and unusual character contradictions
If someone asked me to describe myself when -- in the distant 2013, at the age of 15 -- I learned I was going to UWC, I would have offered a lot of answers. Too many answers. Enough to talk about myself for hours. In contrast, here’s Georgina’s answer to a similar question: “I don’t particularly like to describe myself. I don’t think you can define yourself that much… I think people are often wrong when they describe themselves because whatever you say won’t be entirely true.” You can imagine that writing a profile for someone who enjoys ambiguity isn’t the easiest task.
I suspect Georgina avoids categorizing herself because, in truth, there are several Georginas that come out depending on the circumstances. I noticed the first version of hers in November, when I read the creative essay in her application. In it, Georgina describes a TV show where scientists have to find a significant other, so they use pick up lines like if I’m an alkali metal, you must be a halogen, because I’d love for us to form an (ionic) bond! This is Georgina when she’s relaxed, when she’d describe herself as goofy. This is the version that was present for most of our walk (the one which gave a hearty chuckle after she slipped while eagerly walking to grab a coffee).
But, sometimes, you might encounter the melancholic Georgina. This is the version of the highschooler which reflects, deeply, on her experiences; the one which, even at an early age, rejected invitations to play outside because she’d rather color on her own. It’s not surprising that, in this form, Georgina starts writing poetry, and even manages to publish a collection of poems by the end of her first year in high school. She’s described poetry as “a spiritual protest, and the only genuine magic that humanity possesses,” so she writes lyrics along the lines of:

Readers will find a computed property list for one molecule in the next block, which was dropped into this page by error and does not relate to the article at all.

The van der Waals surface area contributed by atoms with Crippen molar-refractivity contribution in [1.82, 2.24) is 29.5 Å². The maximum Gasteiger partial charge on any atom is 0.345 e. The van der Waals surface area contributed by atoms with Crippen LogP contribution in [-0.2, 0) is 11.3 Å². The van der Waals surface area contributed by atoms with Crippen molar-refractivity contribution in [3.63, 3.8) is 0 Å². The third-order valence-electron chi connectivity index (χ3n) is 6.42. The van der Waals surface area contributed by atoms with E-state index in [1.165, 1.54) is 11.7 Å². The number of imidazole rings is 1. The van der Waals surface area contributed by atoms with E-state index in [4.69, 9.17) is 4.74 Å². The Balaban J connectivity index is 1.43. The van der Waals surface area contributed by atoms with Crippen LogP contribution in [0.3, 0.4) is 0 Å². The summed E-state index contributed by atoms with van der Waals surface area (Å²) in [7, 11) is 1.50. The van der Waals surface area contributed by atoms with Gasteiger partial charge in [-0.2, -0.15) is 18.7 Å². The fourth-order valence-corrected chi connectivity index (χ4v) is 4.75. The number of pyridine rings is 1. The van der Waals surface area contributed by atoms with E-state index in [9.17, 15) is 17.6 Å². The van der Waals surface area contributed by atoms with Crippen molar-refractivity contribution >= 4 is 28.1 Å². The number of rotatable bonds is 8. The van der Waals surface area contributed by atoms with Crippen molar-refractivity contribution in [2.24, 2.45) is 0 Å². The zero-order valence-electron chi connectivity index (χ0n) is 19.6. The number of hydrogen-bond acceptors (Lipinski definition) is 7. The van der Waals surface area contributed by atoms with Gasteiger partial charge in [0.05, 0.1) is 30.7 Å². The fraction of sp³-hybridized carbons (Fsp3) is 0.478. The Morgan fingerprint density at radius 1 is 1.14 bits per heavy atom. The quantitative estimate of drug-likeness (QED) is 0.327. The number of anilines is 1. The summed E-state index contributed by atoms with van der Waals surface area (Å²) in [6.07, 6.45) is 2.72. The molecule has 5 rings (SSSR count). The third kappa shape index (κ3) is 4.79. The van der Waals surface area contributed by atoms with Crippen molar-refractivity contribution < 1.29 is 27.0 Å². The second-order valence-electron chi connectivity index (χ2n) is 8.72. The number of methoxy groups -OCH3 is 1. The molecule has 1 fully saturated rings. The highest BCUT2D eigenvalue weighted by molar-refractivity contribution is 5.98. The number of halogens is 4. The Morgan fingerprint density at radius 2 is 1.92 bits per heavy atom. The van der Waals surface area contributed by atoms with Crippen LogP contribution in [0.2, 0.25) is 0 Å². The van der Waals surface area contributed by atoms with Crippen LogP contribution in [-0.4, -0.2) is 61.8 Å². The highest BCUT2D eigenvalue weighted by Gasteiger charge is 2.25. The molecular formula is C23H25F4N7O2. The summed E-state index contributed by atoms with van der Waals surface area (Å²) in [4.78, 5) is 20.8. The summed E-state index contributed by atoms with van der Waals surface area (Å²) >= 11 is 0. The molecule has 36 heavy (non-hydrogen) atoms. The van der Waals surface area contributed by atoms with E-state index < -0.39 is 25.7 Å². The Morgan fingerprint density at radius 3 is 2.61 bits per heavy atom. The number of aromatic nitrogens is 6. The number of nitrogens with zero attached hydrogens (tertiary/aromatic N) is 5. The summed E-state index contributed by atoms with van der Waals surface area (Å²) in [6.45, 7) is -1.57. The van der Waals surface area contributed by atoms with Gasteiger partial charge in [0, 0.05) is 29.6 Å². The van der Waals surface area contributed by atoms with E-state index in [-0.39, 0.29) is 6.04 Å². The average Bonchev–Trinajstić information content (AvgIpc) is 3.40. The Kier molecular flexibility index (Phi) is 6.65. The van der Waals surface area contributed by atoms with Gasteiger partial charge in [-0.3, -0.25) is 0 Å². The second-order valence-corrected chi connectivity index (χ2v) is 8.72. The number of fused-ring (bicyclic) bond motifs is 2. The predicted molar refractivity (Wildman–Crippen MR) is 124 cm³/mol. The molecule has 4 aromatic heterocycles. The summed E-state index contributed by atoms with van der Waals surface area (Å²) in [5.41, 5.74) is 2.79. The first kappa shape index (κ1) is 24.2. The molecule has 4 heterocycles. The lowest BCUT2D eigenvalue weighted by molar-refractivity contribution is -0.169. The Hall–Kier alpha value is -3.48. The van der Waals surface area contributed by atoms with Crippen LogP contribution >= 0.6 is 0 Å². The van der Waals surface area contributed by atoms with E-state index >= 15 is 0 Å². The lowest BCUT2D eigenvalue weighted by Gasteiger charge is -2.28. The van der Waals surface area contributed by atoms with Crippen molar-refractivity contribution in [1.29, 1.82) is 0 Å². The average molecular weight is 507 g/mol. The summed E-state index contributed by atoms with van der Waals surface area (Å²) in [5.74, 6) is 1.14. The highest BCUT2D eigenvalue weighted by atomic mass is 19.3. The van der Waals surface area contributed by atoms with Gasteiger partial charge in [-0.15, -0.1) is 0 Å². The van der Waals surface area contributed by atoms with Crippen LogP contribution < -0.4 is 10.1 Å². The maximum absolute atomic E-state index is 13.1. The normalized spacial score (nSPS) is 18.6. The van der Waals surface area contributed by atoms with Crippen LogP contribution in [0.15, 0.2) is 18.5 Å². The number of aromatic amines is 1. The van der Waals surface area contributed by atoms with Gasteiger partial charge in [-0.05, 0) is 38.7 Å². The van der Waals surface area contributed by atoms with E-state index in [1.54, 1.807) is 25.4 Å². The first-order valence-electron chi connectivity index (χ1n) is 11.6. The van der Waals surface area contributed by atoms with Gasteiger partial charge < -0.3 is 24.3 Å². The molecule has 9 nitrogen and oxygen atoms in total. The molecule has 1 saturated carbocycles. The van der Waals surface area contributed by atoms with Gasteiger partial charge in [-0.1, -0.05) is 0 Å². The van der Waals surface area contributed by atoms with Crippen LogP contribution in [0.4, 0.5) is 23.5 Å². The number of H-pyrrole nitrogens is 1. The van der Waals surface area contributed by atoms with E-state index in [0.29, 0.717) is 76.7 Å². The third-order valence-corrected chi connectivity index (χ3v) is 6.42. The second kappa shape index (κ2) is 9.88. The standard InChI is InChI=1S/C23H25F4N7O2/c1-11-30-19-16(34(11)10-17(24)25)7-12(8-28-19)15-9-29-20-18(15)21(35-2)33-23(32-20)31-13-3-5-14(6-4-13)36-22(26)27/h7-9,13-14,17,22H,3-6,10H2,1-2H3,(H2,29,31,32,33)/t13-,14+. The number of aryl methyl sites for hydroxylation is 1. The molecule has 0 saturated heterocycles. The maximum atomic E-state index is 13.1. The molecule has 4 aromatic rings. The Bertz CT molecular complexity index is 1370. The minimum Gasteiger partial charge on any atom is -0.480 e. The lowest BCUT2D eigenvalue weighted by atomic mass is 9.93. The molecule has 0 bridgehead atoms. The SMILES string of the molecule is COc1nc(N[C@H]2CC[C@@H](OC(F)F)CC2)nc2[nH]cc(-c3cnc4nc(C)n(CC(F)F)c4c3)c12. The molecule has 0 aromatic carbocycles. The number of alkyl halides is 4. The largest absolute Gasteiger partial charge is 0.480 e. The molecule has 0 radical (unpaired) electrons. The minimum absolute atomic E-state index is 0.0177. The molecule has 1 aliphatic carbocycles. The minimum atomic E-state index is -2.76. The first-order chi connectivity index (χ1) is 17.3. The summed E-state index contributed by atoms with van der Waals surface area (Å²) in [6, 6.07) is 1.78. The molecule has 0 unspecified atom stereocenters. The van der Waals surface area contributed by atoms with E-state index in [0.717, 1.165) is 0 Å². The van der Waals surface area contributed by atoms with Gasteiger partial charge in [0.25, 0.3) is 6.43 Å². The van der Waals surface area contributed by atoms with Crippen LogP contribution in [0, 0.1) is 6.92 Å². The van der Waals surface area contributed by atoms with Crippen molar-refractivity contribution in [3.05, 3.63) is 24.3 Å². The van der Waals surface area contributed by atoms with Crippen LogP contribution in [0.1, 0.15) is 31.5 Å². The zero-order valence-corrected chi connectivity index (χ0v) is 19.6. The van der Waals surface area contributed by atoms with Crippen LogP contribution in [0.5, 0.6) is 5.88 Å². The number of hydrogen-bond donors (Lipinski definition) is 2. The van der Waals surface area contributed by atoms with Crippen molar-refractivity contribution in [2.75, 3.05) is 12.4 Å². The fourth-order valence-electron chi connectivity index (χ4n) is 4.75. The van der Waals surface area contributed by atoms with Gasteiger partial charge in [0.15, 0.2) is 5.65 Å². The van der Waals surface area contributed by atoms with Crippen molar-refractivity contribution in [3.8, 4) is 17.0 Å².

"I often speak
with water inquisitively,
asking her to shelter me
in her salty chambers,
and she often responds
lifting me in the air..."
The two Georgina’s might seem like they contradict each other. The goofy version jumps into new challenges -- in fifth grade, she proudly sang a self-composed song in front of the music teacher, only to be politely asked to, perhaps, take her talents anywhere other than the school choir. The melancholic version collects memories, from the flow sheet in her first debate round to tickets to museums and postcards. Most of the keepsakes are in a notebook, but some -- an old clock that used to belong to the poet Ante Popovski -- have a special spot on her shelf.
I think Georgina can avoid a cognitive dissonance because she refuses to accept a single categorization; she refuses to describe herself as a single thing. She’s noticed that it’s possible -- heck, even useful -- to accept sometimes-contradictory ideas. Maybe it’s exactly this ability that explains her many debate successes, including winning the National Debate Championship last year, and being the second-place speaker this year.
Precisely because she can be many things at once, I think Georgina will have a formative experience at the UWC in Canada. I’m confident she’ll leave Pearson with plenty of material for her future poetry, and, in the meantime, she’ll fill her notebook with postcards from all around the world.
Bobo Stankovikj, June 2021